Saturday, May 11, 2013

This Week in Texas Methodist History May 12

Bartlett Methodists Asked to Remain at Home Sunday to Aid Solicitation Drive

In 1919 Northern and Southern Methodists united  in a massive Centenary Campaign to raise funds for missions.  The needs were great.  Europe still lay in ruins from World War I.  Traditional mission fields in Africa, Latin America, and Asia had also been disrupted as donations of money and volunteers to those missions had been interrupted by the war effort.  Domestic missions to northern industrial workers, Native Americans, and poverty-stricken Appalachia were added to the list for increased support.

1919 was chosen because it marked the centennial of the first Methodist mission to Native Americans in Ohio in 1819.  A complete campaign with committees, literature, and even a magazine provided local organizers with plenty of ammunition for their solicitation campaign which was to be held the week of May 18-25. 

In 1919 Bartlett was a prosperous small town in eastern Williamson County.  It was surrounded by cotton fields, and had good railroad access.  Its MECS church was a member of the Central Texas Conference.  The Centennial Campaign in Bartlett grew out of the men’s club, a predecessor of the United Methodist Men.  At their organizing meeting, the men decided to ask all Methodists in Bartlett to go home after church on Sunday, May 18, and wait there until a solicitor called upon them to fill out a pledge card.  Such a method may not seem out of the ordinary today, but in the era many families had a tradition of going to visit family members on Sunday afternoon.  The Centenary Campaign managers asked the congregation to forego such visits until after the solicitation.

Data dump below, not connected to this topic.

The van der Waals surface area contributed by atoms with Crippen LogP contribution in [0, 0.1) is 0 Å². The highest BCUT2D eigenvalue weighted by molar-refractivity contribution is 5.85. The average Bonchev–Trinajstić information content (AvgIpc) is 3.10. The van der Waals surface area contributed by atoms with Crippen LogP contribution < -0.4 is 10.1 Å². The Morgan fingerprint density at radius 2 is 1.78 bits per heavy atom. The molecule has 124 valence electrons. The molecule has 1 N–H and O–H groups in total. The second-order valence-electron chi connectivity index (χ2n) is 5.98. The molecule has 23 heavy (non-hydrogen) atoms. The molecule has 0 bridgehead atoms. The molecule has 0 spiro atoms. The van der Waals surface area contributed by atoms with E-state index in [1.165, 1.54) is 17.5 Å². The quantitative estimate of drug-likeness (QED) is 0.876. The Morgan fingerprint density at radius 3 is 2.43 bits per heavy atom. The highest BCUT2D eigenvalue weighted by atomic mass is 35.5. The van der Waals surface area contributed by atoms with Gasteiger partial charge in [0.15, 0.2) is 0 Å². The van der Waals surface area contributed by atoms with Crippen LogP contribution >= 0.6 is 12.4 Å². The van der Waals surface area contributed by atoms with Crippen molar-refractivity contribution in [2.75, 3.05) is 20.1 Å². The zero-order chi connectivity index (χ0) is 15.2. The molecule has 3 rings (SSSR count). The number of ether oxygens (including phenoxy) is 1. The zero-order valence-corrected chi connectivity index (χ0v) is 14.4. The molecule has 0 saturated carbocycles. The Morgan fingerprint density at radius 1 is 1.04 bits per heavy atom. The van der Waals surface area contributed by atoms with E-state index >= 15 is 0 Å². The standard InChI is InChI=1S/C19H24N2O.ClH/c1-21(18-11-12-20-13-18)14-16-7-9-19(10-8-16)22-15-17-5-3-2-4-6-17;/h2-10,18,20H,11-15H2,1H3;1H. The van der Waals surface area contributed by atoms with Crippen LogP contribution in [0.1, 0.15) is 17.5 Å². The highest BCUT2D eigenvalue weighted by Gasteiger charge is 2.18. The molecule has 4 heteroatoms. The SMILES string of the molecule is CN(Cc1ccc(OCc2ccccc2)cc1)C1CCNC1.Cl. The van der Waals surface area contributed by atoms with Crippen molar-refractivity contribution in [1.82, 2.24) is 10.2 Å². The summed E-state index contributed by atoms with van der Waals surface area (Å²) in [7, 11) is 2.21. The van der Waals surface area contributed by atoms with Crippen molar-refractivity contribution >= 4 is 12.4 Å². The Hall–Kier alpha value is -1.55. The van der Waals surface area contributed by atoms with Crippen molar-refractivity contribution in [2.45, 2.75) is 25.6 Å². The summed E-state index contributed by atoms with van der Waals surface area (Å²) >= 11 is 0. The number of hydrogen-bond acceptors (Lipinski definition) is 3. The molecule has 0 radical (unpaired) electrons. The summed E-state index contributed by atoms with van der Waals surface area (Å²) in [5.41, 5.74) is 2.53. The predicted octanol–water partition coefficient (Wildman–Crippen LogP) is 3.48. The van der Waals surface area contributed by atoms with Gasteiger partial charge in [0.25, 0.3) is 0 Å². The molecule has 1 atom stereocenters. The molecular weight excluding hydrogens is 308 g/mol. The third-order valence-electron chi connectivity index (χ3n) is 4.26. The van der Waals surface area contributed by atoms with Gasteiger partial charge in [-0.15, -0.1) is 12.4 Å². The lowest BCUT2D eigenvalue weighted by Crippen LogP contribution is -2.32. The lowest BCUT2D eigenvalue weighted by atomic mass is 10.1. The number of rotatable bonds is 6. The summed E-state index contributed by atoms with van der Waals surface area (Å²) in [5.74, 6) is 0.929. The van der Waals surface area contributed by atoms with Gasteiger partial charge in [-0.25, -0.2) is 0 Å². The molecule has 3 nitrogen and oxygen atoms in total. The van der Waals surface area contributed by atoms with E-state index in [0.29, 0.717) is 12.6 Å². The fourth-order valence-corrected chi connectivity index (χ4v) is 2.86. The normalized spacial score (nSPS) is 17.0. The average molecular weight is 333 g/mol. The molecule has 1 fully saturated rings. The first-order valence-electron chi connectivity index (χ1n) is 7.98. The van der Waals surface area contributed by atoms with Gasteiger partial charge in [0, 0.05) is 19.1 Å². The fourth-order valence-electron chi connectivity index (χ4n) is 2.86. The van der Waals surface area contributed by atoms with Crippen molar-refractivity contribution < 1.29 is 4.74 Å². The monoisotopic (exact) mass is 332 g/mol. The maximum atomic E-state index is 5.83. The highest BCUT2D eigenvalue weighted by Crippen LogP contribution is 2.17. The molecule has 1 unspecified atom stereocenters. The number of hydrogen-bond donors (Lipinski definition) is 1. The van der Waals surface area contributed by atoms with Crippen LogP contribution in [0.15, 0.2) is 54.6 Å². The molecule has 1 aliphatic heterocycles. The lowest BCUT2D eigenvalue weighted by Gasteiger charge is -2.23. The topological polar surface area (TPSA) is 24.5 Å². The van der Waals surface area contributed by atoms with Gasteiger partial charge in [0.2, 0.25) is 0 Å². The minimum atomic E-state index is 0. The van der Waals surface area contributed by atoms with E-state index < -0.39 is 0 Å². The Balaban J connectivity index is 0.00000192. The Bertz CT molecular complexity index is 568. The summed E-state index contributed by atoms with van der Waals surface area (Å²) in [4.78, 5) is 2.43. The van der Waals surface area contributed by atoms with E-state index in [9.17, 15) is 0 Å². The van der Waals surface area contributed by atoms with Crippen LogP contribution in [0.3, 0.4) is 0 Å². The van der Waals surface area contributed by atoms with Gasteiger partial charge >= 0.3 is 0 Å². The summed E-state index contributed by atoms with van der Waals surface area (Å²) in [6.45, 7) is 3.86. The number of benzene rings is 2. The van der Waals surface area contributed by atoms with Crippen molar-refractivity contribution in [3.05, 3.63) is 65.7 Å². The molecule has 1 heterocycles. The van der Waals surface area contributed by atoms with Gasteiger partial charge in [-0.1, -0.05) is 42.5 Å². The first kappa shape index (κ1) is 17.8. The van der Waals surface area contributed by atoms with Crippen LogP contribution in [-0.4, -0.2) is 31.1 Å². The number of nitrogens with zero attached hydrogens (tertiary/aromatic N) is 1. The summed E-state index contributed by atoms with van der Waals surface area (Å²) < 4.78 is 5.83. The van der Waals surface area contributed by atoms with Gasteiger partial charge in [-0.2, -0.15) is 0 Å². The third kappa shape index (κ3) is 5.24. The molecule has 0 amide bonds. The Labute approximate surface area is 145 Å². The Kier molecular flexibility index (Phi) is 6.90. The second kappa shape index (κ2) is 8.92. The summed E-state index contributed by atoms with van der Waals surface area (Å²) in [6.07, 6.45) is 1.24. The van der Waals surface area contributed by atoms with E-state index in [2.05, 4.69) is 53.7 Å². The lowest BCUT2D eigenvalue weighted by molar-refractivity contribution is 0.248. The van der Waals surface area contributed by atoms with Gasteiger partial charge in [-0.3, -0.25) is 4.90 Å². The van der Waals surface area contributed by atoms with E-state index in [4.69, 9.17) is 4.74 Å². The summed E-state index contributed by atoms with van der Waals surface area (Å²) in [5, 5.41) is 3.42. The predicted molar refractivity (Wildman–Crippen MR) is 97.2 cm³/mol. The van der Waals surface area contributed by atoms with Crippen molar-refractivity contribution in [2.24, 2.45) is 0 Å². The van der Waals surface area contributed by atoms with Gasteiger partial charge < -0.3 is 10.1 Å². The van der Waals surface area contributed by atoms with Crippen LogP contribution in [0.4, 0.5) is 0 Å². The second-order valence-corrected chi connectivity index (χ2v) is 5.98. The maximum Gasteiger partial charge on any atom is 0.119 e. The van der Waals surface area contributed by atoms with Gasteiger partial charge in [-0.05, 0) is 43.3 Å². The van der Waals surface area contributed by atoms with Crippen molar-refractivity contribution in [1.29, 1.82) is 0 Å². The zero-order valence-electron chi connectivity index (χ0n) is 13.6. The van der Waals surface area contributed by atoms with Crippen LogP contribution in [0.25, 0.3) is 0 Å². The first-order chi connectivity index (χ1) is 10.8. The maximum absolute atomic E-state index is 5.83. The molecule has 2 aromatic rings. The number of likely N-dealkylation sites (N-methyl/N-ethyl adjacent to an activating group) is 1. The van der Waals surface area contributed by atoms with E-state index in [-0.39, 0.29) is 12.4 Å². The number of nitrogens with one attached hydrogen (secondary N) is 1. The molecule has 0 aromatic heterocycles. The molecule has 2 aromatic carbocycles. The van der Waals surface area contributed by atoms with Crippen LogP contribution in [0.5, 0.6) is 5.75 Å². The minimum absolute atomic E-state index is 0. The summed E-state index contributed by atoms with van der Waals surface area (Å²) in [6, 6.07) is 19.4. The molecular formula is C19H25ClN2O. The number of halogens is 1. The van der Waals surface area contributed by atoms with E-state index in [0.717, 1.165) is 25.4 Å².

They also publicized the campaign through the Bartlett Tribune and News.  Here is a portion of the article 

Are you a Methodist?  Do you believe in the expansion of Christian ideals?  Are you altruistic in motive and spirit? Are you one without regular channels of church giving?  Do you believe conditions are bad in this country with churches, Christian colleges, etc.? Then, you must believe that conditions are awfully and intolerably bad where the teachings of Christ are unknown, and if you answer these questions affirmatively, you will make a Centenary contribution.

You know that, “In the beginning God created the heavens and the earth.” And that the Almighty has indeed priority of ownership to all business, houses, and lands.  Your deed and ownership is between man and man:  we have nothing:  our only assets consist in being created in the image of God and being subjects of the redemptive work of Jesus Christ.

Let’s pay a little for the air we breathe; the water we drink; the sunlight we enjoy.  We can not pay commensurate with the worth of these things for they are indispensible to life itself, but we can show that we have some of the attitude of gratitude, some thing that no man should be without.

Methodist of Bartlett, let’s not fall down on this great movement, but let’s worthily sustain the reputation of the town for doing things!


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